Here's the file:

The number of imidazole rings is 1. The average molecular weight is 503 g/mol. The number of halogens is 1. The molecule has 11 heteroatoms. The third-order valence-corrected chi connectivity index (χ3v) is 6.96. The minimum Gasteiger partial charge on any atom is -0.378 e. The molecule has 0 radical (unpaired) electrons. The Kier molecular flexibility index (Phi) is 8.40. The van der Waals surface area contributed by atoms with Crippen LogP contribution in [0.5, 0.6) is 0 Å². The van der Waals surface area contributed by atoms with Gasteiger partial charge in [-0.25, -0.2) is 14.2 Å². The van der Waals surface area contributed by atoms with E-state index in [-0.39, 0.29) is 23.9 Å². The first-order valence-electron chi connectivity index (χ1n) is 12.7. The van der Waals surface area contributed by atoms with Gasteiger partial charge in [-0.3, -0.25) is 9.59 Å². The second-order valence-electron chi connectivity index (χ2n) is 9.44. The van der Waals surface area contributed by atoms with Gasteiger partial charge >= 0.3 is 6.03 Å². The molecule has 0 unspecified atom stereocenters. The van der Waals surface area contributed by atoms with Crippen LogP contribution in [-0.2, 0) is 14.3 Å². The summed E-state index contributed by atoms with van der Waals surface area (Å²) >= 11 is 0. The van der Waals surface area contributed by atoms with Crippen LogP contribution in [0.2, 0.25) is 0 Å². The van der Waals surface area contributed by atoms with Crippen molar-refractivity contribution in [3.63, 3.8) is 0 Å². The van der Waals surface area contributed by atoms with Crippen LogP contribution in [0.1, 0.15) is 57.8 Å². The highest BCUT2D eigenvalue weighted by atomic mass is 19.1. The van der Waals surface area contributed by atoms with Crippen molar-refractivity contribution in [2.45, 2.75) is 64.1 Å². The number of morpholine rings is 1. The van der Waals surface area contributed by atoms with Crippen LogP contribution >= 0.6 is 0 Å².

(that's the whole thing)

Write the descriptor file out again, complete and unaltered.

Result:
The number of imidazole rings is 1. The average molecular weight is 503 g/mol. The number of halogens is 1. The molecule has 11 heteroatoms. The third-order valence-corrected chi connectivity index (χ3v) is 6.96. The minimum Gasteiger partial charge on any atom is -0.378 e. The molecule has 0 radical (unpaired) electrons. The Kier molecular flexibility index (Phi) is 8.40. The van der Waals surface area contributed by atoms with Crippen LogP contribution in [0.5, 0.6) is 0 Å². The van der Waals surface area contributed by atoms with Gasteiger partial charge in [-0.25, -0.2) is 14.2 Å². The van der Waals surface area contributed by atoms with E-state index in [-0.39, 0.29) is 23.9 Å². The first-order valence-electron chi connectivity index (χ1n) is 12.7. The van der Waals surface area contributed by atoms with Gasteiger partial charge in [-0.3, -0.25) is 9.59 Å². The second-order valence-electron chi connectivity index (χ2n) is 9.44. The van der Waals surface area contributed by atoms with Gasteiger partial charge >= 0.3 is 6.03 Å². The molecule has 0 unspecified atom stereocenters. The van der Waals surface area contributed by atoms with Crippen LogP contribution in [-0.2, 0) is 14.3 Å². The summed E-state index contributed by atoms with van der Waals surface area (Å²) >= 11 is 0. The van der Waals surface area contributed by atoms with Crippen LogP contribution in [0.2, 0.25) is 0 Å². The van der Waals surface area contributed by atoms with Crippen molar-refractivity contribution in [3.63, 3.8) is 0 Å². The van der Waals surface area contributed by atoms with Crippen LogP contribution in [0.1, 0.15) is 57.8 Å². The highest BCUT2D eigenvalue weighted by atomic mass is 19.1. The van der Waals surface area contributed by atoms with Crippen molar-refractivity contribution in [2.45, 2.75) is 64.1 Å². The number of morpholine rings is 1. The van der Waals surface area contributed by atoms with Crippen LogP contribution >= 0.6 is 0 Å².